I. THE DEVOTED LOVE OF CHRIST'S FAITHFUL SERVANTS TO HIMSELF.
1. They show sincere and practical regard to his every wish. They do not need explicit commands in detail, still less accompanying threatenings. Enough if they can ascertain what he desires; and their love for him and converse with him enable them to know his wishes without definite verbal revelations or laws. A large portion of the life of many modern Christians, especially in the departments of Christian zeal and benevolence, is founded on no express command, but springs from love and sympathy - from that participation of the Spirit of Christ which produces intuitive discernment of his will, and that devoted attachment which prompts to the gratification of his every wish.
2. They are ready to encounter danger in his service. The work of Christ makes at times great demands on love, zeal, and courage. It cannot be done without hazard; but his true-hearted friends are prepared to endure the toil and brave the peril. Not a few in our own day may be described as "men that have hazarded their lives for the Name of our Lord Jesus Christ" (Acts 15:26). This spirit of Christian heroism is not confined to the more hardy races, but among' the softer tribes of Polynesia and India, the knowledge, of Christ has produced a similar courage. Converted natives offer themselves for service in the most dangerous fields of missionary enterprise; and when some fall at the hand of savages, or through attacks of deadly diseases, others eagerly press forward to take the vacant places. The language of St. Paul is still the language of faithful Christians, "None of these things move me, neither count I my life dear unto myself," etc.; "I am ready not to be bound only, but also to die... for the Name of the Lord Jesus" (Acts 20:24; Acts 21:13).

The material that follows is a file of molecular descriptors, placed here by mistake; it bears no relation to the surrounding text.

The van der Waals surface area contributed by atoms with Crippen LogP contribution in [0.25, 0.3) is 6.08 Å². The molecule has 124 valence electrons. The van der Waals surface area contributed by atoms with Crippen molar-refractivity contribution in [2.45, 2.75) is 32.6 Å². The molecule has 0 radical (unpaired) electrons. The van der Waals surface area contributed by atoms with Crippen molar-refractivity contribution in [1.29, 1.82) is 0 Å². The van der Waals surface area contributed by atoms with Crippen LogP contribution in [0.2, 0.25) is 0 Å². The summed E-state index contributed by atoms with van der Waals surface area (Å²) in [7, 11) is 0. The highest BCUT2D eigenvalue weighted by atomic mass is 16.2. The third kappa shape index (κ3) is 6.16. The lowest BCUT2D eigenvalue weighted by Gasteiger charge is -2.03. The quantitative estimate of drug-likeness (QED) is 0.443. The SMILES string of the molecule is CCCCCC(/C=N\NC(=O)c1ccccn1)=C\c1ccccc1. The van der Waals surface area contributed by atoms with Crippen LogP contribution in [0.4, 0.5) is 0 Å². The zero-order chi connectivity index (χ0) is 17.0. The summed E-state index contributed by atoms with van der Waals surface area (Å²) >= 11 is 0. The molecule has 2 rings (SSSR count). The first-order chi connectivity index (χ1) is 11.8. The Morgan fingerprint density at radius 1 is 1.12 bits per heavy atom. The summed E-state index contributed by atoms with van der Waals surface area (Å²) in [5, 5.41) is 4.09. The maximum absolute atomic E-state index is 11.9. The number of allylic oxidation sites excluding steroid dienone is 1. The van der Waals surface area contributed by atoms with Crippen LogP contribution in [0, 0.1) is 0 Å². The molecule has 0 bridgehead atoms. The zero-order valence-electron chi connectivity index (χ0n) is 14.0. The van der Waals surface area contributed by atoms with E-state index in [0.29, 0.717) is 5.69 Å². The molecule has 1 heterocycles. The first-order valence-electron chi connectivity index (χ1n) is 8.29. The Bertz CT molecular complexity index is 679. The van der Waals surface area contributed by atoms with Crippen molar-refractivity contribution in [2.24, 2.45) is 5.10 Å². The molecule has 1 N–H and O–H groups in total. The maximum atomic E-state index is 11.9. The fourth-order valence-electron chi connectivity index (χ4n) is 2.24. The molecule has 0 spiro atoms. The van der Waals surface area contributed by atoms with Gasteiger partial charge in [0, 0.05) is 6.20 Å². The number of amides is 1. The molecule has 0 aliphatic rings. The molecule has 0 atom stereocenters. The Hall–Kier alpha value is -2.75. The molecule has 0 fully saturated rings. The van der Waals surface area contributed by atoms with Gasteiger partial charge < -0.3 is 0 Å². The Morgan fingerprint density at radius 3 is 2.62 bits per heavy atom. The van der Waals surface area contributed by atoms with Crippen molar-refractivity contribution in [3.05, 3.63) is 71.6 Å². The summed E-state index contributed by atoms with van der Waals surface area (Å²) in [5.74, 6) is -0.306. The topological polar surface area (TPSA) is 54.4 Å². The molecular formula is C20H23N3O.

3. They are sometimes moved to extraordinary manifestations of their regard. Like the three heroes whose exploit is here recorded. Like Mary in her lavish anointing of her Lord (John 12:3). Warm love prompts to generous deeds and gifts. There is need of these in the service of Christ; and if ardent love to him were more common, they would be more frequent. Love should, however, submit to the guidance of wisdom, lest it become wasteful or injurious. Our Lord will accept mistaken offerings, but it is well that the offerings should themselves be such as he can approve. One safeguard against mistake is the remembrance that he desires no display of love which is fantastic or useless, no self-denial or daring which answers no proportionate end in the advancement of his kingdom and the promotion of the good either of our own souls or of our fellow men. There is abundant room for all possible generosity, self-denial, and bravery in the practical service of Christ and man; to expend these in fruitless ways is to expose our works to condemnation, however good and acceptable may be our motives. We are to serve God with our reason as well as our feelings.
II. THE REASONABLENESS AND RIGHTNESS OF SUCH LOVE. Because of:
1. His self-sacrificing love for them. "The love of Christ constraineth us" (2 Corinthians 5:14) is their sufficient answer to any who allege that they are "beside themselves" (2 Corinthians 5:13). His love requires and justifies the utmost consecration to him of heart and life.